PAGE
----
The Patriots won every game following the 24-17 loss to the Rams on that Sunday night at home in late November. The record shows that. But most people outside of New England are ignoring the record, concentrating on who lost versus who won. Looking at each of the nine wins, how many of them were the direct result of superior Patriot skill versus dumb luck?
The 17-16 conquest of the Jets at Exit 16-W was the linchpin of the championship run. The Patriots trailed at the half, 13-0, but parlayed a Mike Vrabel interception into a 17-3 second half run. The Patriots simply outplayed the Jets, and made the plays they needed to make. Just because men like Fred Coleman and Terrell Buckley made the key plays doesn’t make this win “lucky”.
The Patriots scored three convincing wins in this run, against New Orleans, Cleveland and Carolina. The Patriots brutalized the Saints, shut down Tim Couch and any semblance of a Browns’ offense, and took full advantage of the ineptness of Chris Weinke. Other than Richard Huntley’s great day in the season finale, these three wins were complete dominations. There was nothing lucky about any of these wins.
Luck played a small factor in the win at Buffalo and in the win against Miami. The Patriots caught a break against the Dolphins by not having to face Darryl Gardener, who missed the game due to injury. But the crazy play at Buffalo featuring David Patten getting knocked out was more about correct application of the letter of the law rather than luck. Credit referee Mike Carey for getting the play right, but the Patriots would have been jobbed had Carey not applied the rule. And as you all know, this would not be the last time the Patriots would be the benefactors of exotic rule application.
Saying the Raiders were the favorites over the Patriots in the Snow Bowl means you listen too much to Howie Long. The former Raider was the only human being who failed to absorb the fact that the Patriots were favored by four points in that game. The Patriots won and covered, but Greg Biekert will tell you that he did much the same thing with Tom Brady’s “fumble”. While Walt Coleman’s interpretation of the “tuck rule” seemed less obvious than Carey’s call in the Buffalo game, according to Mike Pereira, head of officiating in the NFL, the call was correct. Moreover, the tuck rule had two opportunities to be changed in the offseason, and both times the powers that be chose to leave it alone. Based upon the letter of the law, the Patriots won this game fair and square. The Raiders lay down and quit after the tuck play. This game was never about lucky breaks.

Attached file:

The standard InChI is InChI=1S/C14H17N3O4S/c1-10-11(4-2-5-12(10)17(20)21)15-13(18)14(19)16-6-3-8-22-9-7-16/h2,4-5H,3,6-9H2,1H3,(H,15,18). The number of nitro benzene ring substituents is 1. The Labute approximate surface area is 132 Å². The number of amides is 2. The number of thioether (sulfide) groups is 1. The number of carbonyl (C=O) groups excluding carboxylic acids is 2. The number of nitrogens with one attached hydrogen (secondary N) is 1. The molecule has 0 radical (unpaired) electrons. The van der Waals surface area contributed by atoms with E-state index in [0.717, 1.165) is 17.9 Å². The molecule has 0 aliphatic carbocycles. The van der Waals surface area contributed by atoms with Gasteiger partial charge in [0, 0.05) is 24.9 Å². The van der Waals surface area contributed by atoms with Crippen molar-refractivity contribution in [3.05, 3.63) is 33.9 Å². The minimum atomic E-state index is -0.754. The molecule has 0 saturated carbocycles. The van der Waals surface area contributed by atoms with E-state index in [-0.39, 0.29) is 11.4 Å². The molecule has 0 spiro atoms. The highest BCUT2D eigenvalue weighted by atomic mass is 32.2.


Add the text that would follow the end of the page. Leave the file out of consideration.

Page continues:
The Steelers did not lose on lucky breaks. They lost on special teams breakdowns, turnovers, an inability to get a running game going, and the fact that, much like the Super Bowl, the Patriots beat the tar out of the Steelers. The Patriots won despite having to employ two quarterbacks in the game. To suggest that the Patriots did not deserve to win is a pile of sour grapes bigger than anything the Napa Valley can offer up.
Finally, the Patriots did worse to the Rams. The Rams insist that the Patriots did nothing special, that they lost the game more than the Patriots won it. That’s their pride talking, but they at least salute the Patriots for a job well done. But watch the game films and you see the fruits of a genius coach who did exactly everything he had to do to slow down one of the best offenses in NFL history. There was nothing lucky about the Patriot Super Bowl win. It was a convincing win, made close only by an untimely penalty to Willie McGinest.
You know, the Patriots ought to sit back and let Ward, Flowers and all other guys who won’t give the Patriots their due props to run their mouths. Nothing like newspaper articles to serve as new wallpaper for their new locker room.
Where the Steelers are concerned, the Patriots have two incredible things in their possessions which should give the Steelers every reason to shut up.
And the mother of all rematches on Opening Night.
Go ahead, Steelers. The more you say, the better. Go ahead and torque off the Patriots. And watch the fun when they come out in September even more hungry than you.
Posted Under: 2002 Patriots Offseason